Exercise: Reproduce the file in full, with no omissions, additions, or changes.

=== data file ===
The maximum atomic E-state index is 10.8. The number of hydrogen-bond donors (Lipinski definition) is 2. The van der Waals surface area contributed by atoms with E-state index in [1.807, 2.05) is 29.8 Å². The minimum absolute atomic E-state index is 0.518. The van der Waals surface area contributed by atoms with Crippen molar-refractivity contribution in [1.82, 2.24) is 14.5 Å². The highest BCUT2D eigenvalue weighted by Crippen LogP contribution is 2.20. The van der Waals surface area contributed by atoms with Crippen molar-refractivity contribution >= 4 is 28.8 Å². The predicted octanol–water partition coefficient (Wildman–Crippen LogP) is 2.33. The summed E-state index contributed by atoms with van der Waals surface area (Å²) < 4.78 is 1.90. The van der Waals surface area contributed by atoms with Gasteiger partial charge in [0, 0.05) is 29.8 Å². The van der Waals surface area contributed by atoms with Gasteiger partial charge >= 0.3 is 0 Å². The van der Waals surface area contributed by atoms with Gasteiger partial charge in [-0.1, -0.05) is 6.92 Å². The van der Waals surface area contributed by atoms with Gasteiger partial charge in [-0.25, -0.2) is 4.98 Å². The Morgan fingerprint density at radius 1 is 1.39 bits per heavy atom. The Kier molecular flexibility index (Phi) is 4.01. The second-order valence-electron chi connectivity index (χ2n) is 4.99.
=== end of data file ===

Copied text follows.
The maximum atomic E-state index is 10.8. The number of hydrogen-bond donors (Lipinski definition) is 2. The van der Waals surface area contributed by atoms with E-state index in [1.807, 2.05) is 29.8 Å². The minimum absolute atomic E-state index is 0.518. The van der Waals surface area contributed by atoms with Crippen molar-refractivity contribution in [1.82, 2.24) is 14.5 Å². The highest BCUT2D eigenvalue weighted by Crippen LogP contribution is 2.20. The van der Waals surface area contributed by atoms with Crippen molar-refractivity contribution >= 4 is 28.8 Å². The predicted octanol–water partition coefficient (Wildman–Crippen LogP) is 2.33. The summed E-state index contributed by atoms with van der Waals surface area (Å²) < 4.78 is 1.90. The van der Waals surface area contributed by atoms with Gasteiger partial charge in [0, 0.05) is 29.8 Å². The van der Waals surface area contributed by atoms with Gasteiger partial charge >= 0.3 is 0 Å². The van der Waals surface area contributed by atoms with Gasteiger partial charge in [-0.1, -0.05) is 6.92 Å². The van der Waals surface area contributed by atoms with Gasteiger partial charge in [-0.25, -0.2) is 4.98 Å². The Morgan fingerprint density at radius 1 is 1.39 bits per heavy atom. The Kier molecular flexibility index (Phi) is 4.01. The second-order valence-electron chi connectivity index (χ2n) is 4.99.